Posterity November 19, 2009
Today’s question was suggested by Barbara:
Do you think any current author is of the same caliber as Dickens, Austen, Bronte, or any of the classic authors? If so, who, and why do you think so? If not, why not? What books from this era might be read 100 years from now?
Without a shadow of a doubt, I would say that 100 years from now, Plum Sykes, Lauren Weisenberg, Dan Brown, and the lady who wrote the Twilight books will all be taught alongside Dickens and Shakespeare.
Actually, I'm not sure what will endure 100 years from now. Since there are novels that are valued a great deal as a document of the times, any one of the above authors *could* conceiveably last that long. I shudder to think.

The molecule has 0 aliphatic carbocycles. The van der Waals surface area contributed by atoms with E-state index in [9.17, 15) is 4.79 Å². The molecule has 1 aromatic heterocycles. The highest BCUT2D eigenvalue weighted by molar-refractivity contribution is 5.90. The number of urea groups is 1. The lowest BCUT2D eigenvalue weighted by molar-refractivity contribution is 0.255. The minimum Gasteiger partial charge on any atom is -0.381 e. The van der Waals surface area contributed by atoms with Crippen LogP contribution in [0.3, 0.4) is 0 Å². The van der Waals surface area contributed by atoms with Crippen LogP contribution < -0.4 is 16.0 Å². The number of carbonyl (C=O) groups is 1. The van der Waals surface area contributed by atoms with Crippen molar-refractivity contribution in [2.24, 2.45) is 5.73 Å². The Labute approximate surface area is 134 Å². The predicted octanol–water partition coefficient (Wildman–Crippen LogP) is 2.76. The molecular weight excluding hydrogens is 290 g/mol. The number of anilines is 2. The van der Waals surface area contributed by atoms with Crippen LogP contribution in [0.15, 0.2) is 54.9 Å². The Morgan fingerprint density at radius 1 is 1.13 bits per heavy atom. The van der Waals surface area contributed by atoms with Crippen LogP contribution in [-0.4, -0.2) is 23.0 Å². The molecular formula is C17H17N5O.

There are a lot of wonderful writers out there today. E. Annie Proulx and Alice Munro both come immediately to mind as ones who might have staying power. But in looking at the rest of my favorites, I don't really think most of them will last. VC Andrews is already starting to fade, as is James Herriott (sadly). Laurie Graham, Tawni O'Dell and Sandra Dallas all write enjoyable books, but they're not powerful enough to stick around long-term. Wally Lamb is a fad, I think. People won't get a lot of Jasper Fforde's jokes in 100 years. George Saunders critiques modern society, which may or may not be interesting once society has completely transformed again. Historical fiction never seems to endure, and that's Margaret George's game.
JK Rowling, on the other hand, might still be popular. Maybe Phillip Pullman, too. Good fantasy books are like heirloom china and silver for geeks. Geek parents read them to their geek babies, who will one day grow up to bond with a fellow geek or geekette over their love for Tolkien or Ursula LeGuin, and marry and have their own geek babies and perpetuate the cycle. Since none of the stuff in the books can happen, they can never become too dated.
But other than these, I can't really think of anybody. How about you?